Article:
18See FCC v. Beach Commc’ns, Inc., 508 U.S. 307, 314–15 (1993) (describing plaintiff’s burden under rational basis review to disprove all conceivable justifications for statute, even if those justifications were not actually relied on by legislature).

19See, e.g., Suzanne B. Goldberg, Equality Without Tiers, 77 S. Cal. L. Rev. 481, 482 (2004) (noting application of rational basis standard has “waver[ed] between its typical deference to government decisionmaking and the occasional insistence on meaningful review” (footnote omitted)); Gerald Gunther, The Supreme Court, 1971 Term—Foreword: In Search of Evolving Doctrine on a Changing Court: A Model for a Newer Equal Protection, 86 Harv. L. Rev. 1, 20–22 (1972) (describing difference between traditional rational basis review and newer, strengthened rationality scrutiny).

20See Lawrence, 539 U.S. at 580 (O’Connor, J., concurring in the judgment) (“When a law exhibits such a desire to harm a politically unpopular group, we have applied a more searching form of rational basis review to strike down such laws under the Equal Protection Clause.”); see also Massachusetts v. U.S. Dep’t of Health & Human Servs., 682 F.3d 1, 10 (1st Cir. 2012) (“Without relying on suspect classifications, Supreme Court equal protection decisions have both intensified scrutiny of purported justifications where minorities are subject to discrepant treatment and have limited the permissible justifications.”), cert. denied sub nom. Dep’t of Health and Human Servs. v. Massachusetts, 133 S. Ct. 2887 (2013).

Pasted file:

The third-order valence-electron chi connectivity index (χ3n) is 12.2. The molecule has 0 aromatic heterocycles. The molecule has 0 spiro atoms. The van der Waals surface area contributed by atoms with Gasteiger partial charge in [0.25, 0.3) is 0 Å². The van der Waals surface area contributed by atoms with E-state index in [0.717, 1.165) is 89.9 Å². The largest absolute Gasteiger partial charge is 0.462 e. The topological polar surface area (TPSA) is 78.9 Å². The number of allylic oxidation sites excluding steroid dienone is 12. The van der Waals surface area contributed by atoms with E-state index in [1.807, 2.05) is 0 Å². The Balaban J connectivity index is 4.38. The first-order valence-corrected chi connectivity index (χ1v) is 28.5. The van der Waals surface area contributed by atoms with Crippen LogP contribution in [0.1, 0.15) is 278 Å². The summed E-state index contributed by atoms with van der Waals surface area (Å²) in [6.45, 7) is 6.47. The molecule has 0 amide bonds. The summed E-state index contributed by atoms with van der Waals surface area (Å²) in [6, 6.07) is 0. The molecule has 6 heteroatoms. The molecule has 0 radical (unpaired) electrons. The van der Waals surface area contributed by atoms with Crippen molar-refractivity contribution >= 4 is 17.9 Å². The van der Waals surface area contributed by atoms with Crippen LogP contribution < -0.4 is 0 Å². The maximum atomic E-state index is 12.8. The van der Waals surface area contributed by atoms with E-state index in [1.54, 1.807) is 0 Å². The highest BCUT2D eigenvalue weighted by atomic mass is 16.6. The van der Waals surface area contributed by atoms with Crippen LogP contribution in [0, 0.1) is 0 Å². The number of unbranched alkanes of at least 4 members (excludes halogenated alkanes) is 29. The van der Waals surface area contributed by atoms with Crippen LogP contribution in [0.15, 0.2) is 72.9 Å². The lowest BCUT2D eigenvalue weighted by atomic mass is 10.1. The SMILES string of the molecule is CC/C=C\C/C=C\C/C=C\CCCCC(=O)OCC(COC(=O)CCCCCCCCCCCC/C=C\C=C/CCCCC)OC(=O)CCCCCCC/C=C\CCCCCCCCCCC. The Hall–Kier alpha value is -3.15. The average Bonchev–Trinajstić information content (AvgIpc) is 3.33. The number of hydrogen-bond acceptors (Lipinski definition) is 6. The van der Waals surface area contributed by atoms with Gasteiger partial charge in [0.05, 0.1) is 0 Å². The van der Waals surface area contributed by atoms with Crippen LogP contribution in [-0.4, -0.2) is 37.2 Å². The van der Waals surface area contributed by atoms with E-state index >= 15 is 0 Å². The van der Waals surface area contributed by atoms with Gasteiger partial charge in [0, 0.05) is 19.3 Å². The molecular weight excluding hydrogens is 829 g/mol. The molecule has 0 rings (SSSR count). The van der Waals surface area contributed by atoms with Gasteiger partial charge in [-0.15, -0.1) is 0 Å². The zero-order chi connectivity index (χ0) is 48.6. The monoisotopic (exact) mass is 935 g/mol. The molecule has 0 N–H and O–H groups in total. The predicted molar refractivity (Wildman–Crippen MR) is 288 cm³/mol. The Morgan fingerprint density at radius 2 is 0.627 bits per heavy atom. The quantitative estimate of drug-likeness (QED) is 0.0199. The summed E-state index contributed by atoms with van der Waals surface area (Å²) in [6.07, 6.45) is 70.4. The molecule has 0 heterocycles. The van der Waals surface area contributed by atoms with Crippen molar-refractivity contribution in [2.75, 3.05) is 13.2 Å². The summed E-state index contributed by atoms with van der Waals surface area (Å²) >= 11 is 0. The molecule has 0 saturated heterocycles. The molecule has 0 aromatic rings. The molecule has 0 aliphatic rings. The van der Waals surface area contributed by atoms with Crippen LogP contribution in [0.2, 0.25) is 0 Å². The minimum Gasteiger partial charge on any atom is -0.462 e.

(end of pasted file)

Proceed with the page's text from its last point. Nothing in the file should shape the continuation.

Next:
21Gunther, supra note 19, at 21–22.

22Lawrence, 539 U.S. at 582 (O’Connor, J., concurring in the judgment) (“Moral disapproval of this group, like a bare desire to harm the group, is an interest that is insufficient to satisfy rational basis review under the Equal Protection Clause.”).

23E.g., Pollvogt, Animus, supra note 11, at 929.

24See, e.g., id. at 924 (recognizing Lawrence opinions invalidated law, either implicitly or explicitly, because of animus).

25Romer v. Evans, 517 U.S. 620, 636 (1996) (Scalia, J., dissenting).

26Id. at 634 (majority opinion) (alteration in Romer) (quoting U.S. Dep’t of Agric. v. Moreno, 413 U.S. 528, 534 (1973) (invalidating amendment to Food Stamp Act aimed at denying benefits to “hippies” and “hippy communes”)) (internal quotation marks omitted).

27See Pollvogt, Animus, supra note 11, at 924–25 (discussing cases characterizing animus as “fit of spite”).

28E.g., Palmore v. Sidoti, 466 U.S. 429, 433 (1984) (disallowing states from considering private biases and injury possibly inflicted when determining whether to remove child from natural mother); see also City of Cleburne v. Cleburne Living Ctr., Inc., 473 U.S. 432, 446 (1985) (“The State may not rely on a classification whose relationship to an asserted goal is so attenuated as to render the distinction arbitrary or irrational.”); Plyler v. Doe, 457 U.S. 202, 220 (1982) (finding no rational justification for imposition of discriminatory burdens based on legal characteristics over which groups such as children of undocumented immigrants have no control).

29See Pollvogt, Animus, supra note 11, at 917–21 (discussing precedents indicating Equal Protection Clause is prohibition against caste legislation).

30Id. at 925–26 (“[A]nimus is present where the public laws are harnessed to create and enforce distinctions between social groups . . . .”).